Here’s an interesting short piece from an industry safety website. The key paragraph is this:
Critics contend the project is an attempt to use the concerns from the 2010 spill to pressure the public service commission to allow the company to build a new, higher capacity line quickly and without the same level of federal oversight that would occur if the entire line, including a section across the St. Clair River into Ontario, ended up replaced in one project.
Tomorrow night (Monday, July 30), The Brandon Township Board of Trustees will once again take up the issue of Enbridge’s activity in their township. Interested citizens are welcome to attend. The meeting time and location are available here.
This one is in Wisconsin. Coverage from the Chicago Tribune.
An extensive article, on the replacement project, fair and more thorough than most that have been written, by Monica Drake in The Oakland Press (we are quoted in it).
We’re on vacation in Minnesota this week. And as it turns out, our drive takes us right through Superior, Wisconsin. So we stopped by the Enbridge offices to have a little chat with them about their treatment of landowners. Details of our encounter coming soon.
The National Transportation Safety Board won’t release its full report on the Enbridge Kalamzoo River spill for a few weeks– we’ll link to it when they do. In the meantime, a synopsis of the report and its findings (including this post’s headline) is available at the NTSB website. Please read it.
Earlier this month, the Brandon Township trustees hosted Enbridge representatives at its board meeting (see story below). The Enbridge project will be back on the agenda at the board’s July 30th meeting. This is a chance for Brandon Township residents to gain more information and to voice their own concerns to the township board on the project’s potential affects on local roads and the environment. Please consider attending this meeting! For more information, time, and location, visit the Brandon Township website.
Here is a fine account of the Brandon Township board meeting to discuss the Enbridge project. I don’t know what’s happening in other counties, but it seems that Brandon Township, thanks largely to their excellent supervisor Kathy Thurman, is the only municipality in Oakland County taking any serious action to protect landowners and the environment in this matter.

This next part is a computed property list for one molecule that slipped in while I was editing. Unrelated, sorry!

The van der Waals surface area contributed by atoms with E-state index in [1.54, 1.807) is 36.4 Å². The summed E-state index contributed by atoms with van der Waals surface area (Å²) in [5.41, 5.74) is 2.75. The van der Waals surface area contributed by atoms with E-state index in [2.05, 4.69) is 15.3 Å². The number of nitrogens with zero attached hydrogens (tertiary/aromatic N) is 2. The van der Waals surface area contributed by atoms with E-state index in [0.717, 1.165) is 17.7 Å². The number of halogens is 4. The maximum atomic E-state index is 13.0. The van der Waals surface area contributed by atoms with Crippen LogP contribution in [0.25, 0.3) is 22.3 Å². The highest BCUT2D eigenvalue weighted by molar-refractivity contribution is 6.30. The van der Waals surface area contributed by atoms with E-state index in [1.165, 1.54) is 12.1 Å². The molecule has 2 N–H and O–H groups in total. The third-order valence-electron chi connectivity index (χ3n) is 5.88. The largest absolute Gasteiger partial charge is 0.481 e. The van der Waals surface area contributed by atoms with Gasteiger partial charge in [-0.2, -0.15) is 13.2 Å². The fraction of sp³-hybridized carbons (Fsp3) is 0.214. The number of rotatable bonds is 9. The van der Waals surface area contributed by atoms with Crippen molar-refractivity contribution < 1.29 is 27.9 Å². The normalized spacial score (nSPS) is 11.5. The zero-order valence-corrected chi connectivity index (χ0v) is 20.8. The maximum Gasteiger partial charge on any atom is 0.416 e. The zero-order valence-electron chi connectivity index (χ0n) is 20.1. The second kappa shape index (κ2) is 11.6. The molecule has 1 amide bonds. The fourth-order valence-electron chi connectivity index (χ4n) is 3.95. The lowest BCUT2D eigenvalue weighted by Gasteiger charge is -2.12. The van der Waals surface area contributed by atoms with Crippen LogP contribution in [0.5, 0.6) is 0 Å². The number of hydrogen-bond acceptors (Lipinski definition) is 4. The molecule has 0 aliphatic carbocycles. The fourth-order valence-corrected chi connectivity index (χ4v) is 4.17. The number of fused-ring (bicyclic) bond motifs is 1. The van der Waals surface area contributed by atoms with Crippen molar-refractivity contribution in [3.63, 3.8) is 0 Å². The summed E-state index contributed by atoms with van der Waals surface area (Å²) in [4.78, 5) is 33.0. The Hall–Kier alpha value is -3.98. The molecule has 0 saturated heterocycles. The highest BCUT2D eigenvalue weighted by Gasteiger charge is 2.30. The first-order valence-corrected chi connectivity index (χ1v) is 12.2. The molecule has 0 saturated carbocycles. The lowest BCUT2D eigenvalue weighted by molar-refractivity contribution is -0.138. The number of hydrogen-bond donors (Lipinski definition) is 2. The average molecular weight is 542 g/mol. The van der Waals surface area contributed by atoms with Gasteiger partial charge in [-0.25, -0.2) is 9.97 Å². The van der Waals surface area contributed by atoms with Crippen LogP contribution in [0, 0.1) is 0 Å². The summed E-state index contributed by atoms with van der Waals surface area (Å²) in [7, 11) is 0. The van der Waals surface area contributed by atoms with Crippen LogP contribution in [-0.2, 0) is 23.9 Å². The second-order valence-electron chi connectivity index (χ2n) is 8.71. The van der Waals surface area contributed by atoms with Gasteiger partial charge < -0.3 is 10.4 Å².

A Fenton area landowner finds himself in a situation that is likely quite similar to that faced by many others:
The new pipe line is forcing me to have a new septic field put in place. Because of the new pipeline the field can no longer be placed in the area it’s currently in. Originally they wanted to put a 4 ft high 900 sq raised field in my back yard. This location would eliminate any chance of putting an out building on my property. I was not happy with this situation and started to deal with it yesterday. I spoke to Bo at the county and he decided the best location would be my front yard because it has a perfect natural slope. The slope would eliminate the need for a raised field and would not change the structure of my property. They stated it would look the same as it does now. My well is located in the same area and they stated it will be moved. I am concerned over that because my well is actually so good (tasting). Bo from the county has been excellent and very straight forward with Enbridge. He doesnt seem to be intimidated by their power.
Here is a couple things I am going to ask for:
If new well is dug I want a new well pump put in place (with warranty)
I want a warranty put in place on the new field and the pump that is required to get the sewage to the field
I want my septic tanks pumped
I am looking for suggestions. They are coming out tomorrow to look at the front and dig some soil samples. I don’t know much about septic systems or anything I need to be aware of. My septic tanks and treatment sand area are in the back of my house and the field will now be placed in the front. This is approx 30 to 40 yards away. Will this be an issue? Please pass this information on to the group and hopefully someone with knowledge of this could help me out. Thank you.
I am no septic expert. I only suggested that he hire a septic expert for advice and an estimate and then ask Enbridge for compensation that will pay for the work. In my opinion, it is better to be able to hire your own contractor than to have Enbridge do it. What do others think?
According to our ROW agent, construction is set to begin July 23rd at US 23 and heading west. Then, in mid to late August, they’ll begin moving east from US 23. Restoration work won’t begin until the spring.
Let’s share: where are you in your negotiations with Enbridge? Have they gone smoothly?What have been the most difficult challenges you’ve faced? What have been the sticking points? Do you think you’ve been treated fairly by Enbridge and its agents? Are you happy? What have you learned from the experience? Please comment below!
A sensible editorial from the Detroit Free Press on the need for state regulatory oversight of Enbridge’s activities in the state.
Is Enbridge going to do work on your property? If so, you really should take some time to read their Environmental Impact Report. Are you concerned about how they clear trees and shrubs? Do you want them burning on your property? Discharging test water that they run through the pipe on to your land?
If you haven’t seen the story yet, the NTSB likens Enbridge to the Keystone Cops.